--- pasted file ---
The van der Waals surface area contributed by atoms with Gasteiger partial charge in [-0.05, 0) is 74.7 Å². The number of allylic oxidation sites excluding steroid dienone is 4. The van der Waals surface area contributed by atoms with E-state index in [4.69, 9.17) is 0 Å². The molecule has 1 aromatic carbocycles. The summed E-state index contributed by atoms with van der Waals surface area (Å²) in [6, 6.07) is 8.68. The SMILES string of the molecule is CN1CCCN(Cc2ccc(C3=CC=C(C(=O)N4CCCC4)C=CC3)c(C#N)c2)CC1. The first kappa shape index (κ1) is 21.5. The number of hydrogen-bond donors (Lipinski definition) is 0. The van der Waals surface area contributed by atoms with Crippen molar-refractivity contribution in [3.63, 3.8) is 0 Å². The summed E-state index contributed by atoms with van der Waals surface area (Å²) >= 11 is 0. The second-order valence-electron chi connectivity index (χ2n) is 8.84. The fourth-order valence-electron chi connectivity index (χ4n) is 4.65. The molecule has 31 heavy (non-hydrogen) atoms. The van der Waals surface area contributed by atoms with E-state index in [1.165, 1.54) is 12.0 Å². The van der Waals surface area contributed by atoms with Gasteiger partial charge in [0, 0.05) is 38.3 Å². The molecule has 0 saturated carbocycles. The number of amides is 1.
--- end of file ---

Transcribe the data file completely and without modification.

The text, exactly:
The van der Waals surface area contributed by atoms with Gasteiger partial charge in [-0.05, 0) is 74.7 Å². The number of allylic oxidation sites excluding steroid dienone is 4. The van der Waals surface area contributed by atoms with E-state index in [4.69, 9.17) is 0 Å². The molecule has 1 aromatic carbocycles. The summed E-state index contributed by atoms with van der Waals surface area (Å²) in [6, 6.07) is 8.68. The SMILES string of the molecule is CN1CCCN(Cc2ccc(C3=CC=C(C(=O)N4CCCC4)C=CC3)c(C#N)c2)CC1. The first kappa shape index (κ1) is 21.5. The number of hydrogen-bond donors (Lipinski definition) is 0. The van der Waals surface area contributed by atoms with Crippen molar-refractivity contribution in [3.63, 3.8) is 0 Å². The summed E-state index contributed by atoms with van der Waals surface area (Å²) >= 11 is 0. The second-order valence-electron chi connectivity index (χ2n) is 8.84. The fourth-order valence-electron chi connectivity index (χ4n) is 4.65. The molecule has 31 heavy (non-hydrogen) atoms. The van der Waals surface area contributed by atoms with E-state index in [1.165, 1.54) is 12.0 Å². The van der Waals surface area contributed by atoms with Gasteiger partial charge in [0, 0.05) is 38.3 Å². The molecule has 0 saturated carbocycles. The number of amides is 1.